In between visits to my parents, we took the kids on a day trip through Solvang, CA. Mostly because: when you have done every day trip in a 90 mile radius, and the kids are eating the wallpaper, and you still have more summer to go, and if you don’t get out of the house, Godhelpyouall.
We ended up at Nojoqui Falls, a ten minute hike to a waterfall. A nice leg stretcher after CuteDanishTown where we ate CuteDanishBakedGoods, and before continuing on to Santa Barbara.
Of course, in California, in July, there would be no waterfall, and therefore the hike was pretty much deserted. Also? This very welcoming sign:
Which, if you check out the creek at the bottom of that photo, is actually made from, and filled with, what appear to be fallen rocks.
The trail followed a ravine that made me a bit anxious – rocks half-submerged in the dry dirt above our heads, the occasional scatter of gravel against leaves. You know the kind of anxiety, where, no matter how calm you feel, some part of you is forced to think, Everyone I love is here, with undoubtedly shitty cell reception, and no witnesses to go for help.
So this is the ridiculous part. The trail ended before you could even see the falls! With an even more extreme danger sign that I stupidly did not photograph, but which I’ve found at this link. It says.
Do not go beyond this point!
Rocks may fall without warning
causing serious injury or death
With a permanent wooden barrier, and in the near distance beyond, some sort of rock slide that had obliterated the path. And just around the high edge of the ravine, so that you could partially see the very top: A real, live, working waterfall. In July. In California.
Also, a small but well worn dirt footpath, skirting the permanent wooden barrier, connecting the end of the path with the forbidden zone. Clearly, lots of people ignored the sign, despite this end section of the trail, which apparently deserved even more DANGER signs than the regular old DANGER risk we had assumed at the beginning. Of course, the path ahead had also clearly experienced some sort of rock slide. Perhaps burying some days-of-yore hiker.
It was like a fifteen second decision process for my husband. “I’m going.”
The kids looked at me like puppies in the pet store window, big eyed and needy: Can we go? Can we? TAKE US.
The sign specifically said not to go beyond. In this arena, my husband’s argument is always that some sign-maker bureaucrat can’t assess Husband’s personal risk, only the generalized lawsuit-prevention risk for all variety of dumbasses, in which, protecting the owner is the true agenda.
I’m more of the mindset of, Why would a total stranger spend time and money to make a sign, carry it up here, and post it, if not out of general goodwill to help you not get your unaware ass killed? Certainly this sign is based on a bad experience someone actually had.
Full disclosure. My dad spent lots of time working the emergency room. Because of this, he was pretty adamant about safety, always with face-full-of-haunted-memories gravitas. I wasn’t allowed on trampolines, or to swim without an adult present, or ride a bike without wrist, elbow, knee pads and a helmet. He had seatbelts custom installed in the backseat of the first car I ever rode in, before seat belts were required.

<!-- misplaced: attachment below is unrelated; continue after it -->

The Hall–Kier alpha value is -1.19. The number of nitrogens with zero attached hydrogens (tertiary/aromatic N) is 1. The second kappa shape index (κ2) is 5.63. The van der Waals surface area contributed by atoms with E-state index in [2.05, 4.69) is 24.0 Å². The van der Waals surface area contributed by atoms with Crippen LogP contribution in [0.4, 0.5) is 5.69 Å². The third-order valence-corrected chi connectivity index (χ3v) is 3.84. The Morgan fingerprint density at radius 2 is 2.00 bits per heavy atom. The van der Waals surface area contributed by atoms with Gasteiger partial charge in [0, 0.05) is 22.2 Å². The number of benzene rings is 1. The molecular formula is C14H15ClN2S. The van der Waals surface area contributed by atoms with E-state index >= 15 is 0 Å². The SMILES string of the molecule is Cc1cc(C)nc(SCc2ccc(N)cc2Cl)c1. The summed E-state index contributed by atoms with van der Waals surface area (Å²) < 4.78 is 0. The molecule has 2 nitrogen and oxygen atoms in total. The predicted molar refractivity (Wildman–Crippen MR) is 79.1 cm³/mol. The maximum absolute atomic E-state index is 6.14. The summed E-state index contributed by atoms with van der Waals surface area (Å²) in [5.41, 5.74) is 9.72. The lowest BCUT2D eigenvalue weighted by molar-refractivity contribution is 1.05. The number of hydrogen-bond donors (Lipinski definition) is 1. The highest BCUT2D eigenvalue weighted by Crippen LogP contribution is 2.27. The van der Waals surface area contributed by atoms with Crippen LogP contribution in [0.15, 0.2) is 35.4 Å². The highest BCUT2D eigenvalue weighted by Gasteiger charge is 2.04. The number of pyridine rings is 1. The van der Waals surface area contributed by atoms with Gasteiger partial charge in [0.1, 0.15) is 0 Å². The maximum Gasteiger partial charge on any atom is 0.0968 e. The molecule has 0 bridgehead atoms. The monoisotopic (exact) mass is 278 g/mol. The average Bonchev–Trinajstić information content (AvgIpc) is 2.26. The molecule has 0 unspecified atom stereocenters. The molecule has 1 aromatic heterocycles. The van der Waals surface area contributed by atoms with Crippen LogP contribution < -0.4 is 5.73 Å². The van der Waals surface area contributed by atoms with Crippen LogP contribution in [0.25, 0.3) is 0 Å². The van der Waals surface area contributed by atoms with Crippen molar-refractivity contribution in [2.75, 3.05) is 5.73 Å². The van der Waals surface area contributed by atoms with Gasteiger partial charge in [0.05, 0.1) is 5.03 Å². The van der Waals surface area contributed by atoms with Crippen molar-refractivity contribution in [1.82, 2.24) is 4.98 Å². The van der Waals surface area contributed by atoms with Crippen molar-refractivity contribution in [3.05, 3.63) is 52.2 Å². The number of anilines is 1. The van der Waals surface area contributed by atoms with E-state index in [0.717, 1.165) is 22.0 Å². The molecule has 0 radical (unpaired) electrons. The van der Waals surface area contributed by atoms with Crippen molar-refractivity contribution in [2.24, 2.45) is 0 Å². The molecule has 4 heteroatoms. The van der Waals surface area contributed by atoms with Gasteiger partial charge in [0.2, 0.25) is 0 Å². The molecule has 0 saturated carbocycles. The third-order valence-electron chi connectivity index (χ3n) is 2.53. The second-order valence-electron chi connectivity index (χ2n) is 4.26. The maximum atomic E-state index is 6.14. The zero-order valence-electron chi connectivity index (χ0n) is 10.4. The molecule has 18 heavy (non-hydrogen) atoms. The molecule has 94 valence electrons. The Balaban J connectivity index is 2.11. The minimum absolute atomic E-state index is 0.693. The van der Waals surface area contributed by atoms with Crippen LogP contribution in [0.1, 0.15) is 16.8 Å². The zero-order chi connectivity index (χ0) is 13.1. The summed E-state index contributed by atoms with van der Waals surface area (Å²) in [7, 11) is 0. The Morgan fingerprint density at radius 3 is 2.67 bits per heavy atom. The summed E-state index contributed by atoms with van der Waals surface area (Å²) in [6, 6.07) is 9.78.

When I was a teenager, he once stormed in and yelled, “Don’t you ever drive your car on X road!” and then left without another word.
When I asked my mom WTactualF was wrong with him, because he’d just accused me of driving some place I’d never even heard of, she said, “There’s something wrong with the banking on the curve in that road, and people roll their cars on it. Your dad just spent all night doing procedures on a car full of teenagers who’ll be dead by the end of the week.”
Here’s the tricky thing: I’m not sure I want to pass that value system on to my kids. But it’s hard to go against it when it’s a matter of life and death.
Meanwhile, here’s my husband, hopping the barrier, going to see what we can’t see from here. He’s already experienced more of the world than I will.
My kids wanted to go with him. I let them. It did, in fact, nearly kill me. Not because it was the wrong decision, but out of sheer panic they would all be crushed and then the guilt of permission would kill me. The whole three minutes they were gone was mostly filled with this question: What if only some of them were killed by falling rocks, and I have to struggle with my desire to die outright versus staying alive out of obligation to the living children?
I stayed behind, because someone should be able to run like hell to the nearest phone and call for help in the event of an injury.
I had time to realize how stupid that idea was while they were gone. As if I were magically protected from falling rocks by a sign and a barrier.
I am sweating pretty hard just recounting.
They could not return fast enough, but eventually were back with me, heads undented, limbs not pinned. “It’s so cool!” My middle kid said. She is the one most like me, most anxious, most fearing of consequence. “You should go!”
So I did. Mostly because I didn’t want to model for my daughters that men are brave and women are stay-behind, hand wringing fretters. But I went alone, because I needed to know that my kids wouldn’t be orphaned if I got hit by a rock.
It was pretty amazing.